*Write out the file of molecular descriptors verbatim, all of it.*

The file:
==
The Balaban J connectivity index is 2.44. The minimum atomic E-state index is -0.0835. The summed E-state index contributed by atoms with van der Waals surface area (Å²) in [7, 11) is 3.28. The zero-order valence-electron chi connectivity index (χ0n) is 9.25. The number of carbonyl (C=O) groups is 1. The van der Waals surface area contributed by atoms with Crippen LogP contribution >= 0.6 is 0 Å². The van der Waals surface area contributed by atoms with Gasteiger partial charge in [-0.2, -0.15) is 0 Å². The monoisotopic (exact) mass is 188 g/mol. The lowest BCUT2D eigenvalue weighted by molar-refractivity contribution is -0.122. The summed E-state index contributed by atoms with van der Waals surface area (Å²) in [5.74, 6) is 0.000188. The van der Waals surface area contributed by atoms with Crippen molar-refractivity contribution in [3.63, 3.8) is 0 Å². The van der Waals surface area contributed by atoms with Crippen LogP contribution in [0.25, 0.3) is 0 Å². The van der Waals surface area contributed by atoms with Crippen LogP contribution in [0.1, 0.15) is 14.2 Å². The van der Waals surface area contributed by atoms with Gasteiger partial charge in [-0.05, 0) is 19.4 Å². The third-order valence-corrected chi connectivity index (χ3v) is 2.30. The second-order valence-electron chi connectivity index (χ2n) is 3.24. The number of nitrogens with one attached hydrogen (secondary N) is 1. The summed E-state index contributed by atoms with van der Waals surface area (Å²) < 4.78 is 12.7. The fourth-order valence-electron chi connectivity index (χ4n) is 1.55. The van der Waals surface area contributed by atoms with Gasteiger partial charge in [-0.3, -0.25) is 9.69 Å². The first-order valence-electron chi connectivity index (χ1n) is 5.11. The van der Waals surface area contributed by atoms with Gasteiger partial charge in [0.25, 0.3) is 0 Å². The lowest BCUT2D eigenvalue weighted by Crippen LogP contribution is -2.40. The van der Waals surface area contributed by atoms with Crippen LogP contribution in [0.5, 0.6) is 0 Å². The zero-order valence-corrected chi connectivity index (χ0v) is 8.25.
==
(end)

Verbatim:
The Balaban J connectivity index is 2.44. The minimum atomic E-state index is -0.0835. The summed E-state index contributed by atoms with van der Waals surface area (Å²) in [7, 11) is 3.28. The zero-order valence-electron chi connectivity index (χ0n) is 9.25. The number of carbonyl (C=O) groups is 1. The van der Waals surface area contributed by atoms with Crippen LogP contribution >= 0.6 is 0 Å². The van der Waals surface area contributed by atoms with Gasteiger partial charge in [-0.2, -0.15) is 0 Å². The monoisotopic (exact) mass is 188 g/mol. The lowest BCUT2D eigenvalue weighted by molar-refractivity contribution is -0.122. The summed E-state index contributed by atoms with van der Waals surface area (Å²) in [5.74, 6) is 0.000188. The van der Waals surface area contributed by atoms with Crippen molar-refractivity contribution in [3.63, 3.8) is 0 Å². The van der Waals surface area contributed by atoms with Crippen LogP contribution in [0.25, 0.3) is 0 Å². The van der Waals surface area contributed by atoms with Crippen LogP contribution in [0.1, 0.15) is 14.2 Å². The van der Waals surface area contributed by atoms with Gasteiger partial charge in [-0.05, 0) is 19.4 Å². The third-order valence-corrected chi connectivity index (χ3v) is 2.30. The second-order valence-electron chi connectivity index (χ2n) is 3.24. The number of nitrogens with one attached hydrogen (secondary N) is 1. The summed E-state index contributed by atoms with van der Waals surface area (Å²) < 4.78 is 12.7. The fourth-order valence-electron chi connectivity index (χ4n) is 1.55. The van der Waals surface area contributed by atoms with Gasteiger partial charge in [-0.3, -0.25) is 9.69 Å². The first-order valence-electron chi connectivity index (χ1n) is 5.11. The van der Waals surface area contributed by atoms with Gasteiger partial charge in [0.25, 0.3) is 0 Å². The lowest BCUT2D eigenvalue weighted by Crippen LogP contribution is -2.40. The van der Waals surface area contributed by atoms with Crippen LogP contribution in [0.5, 0.6) is 0 Å². The zero-order valence-corrected chi connectivity index (χ0v) is 8.25.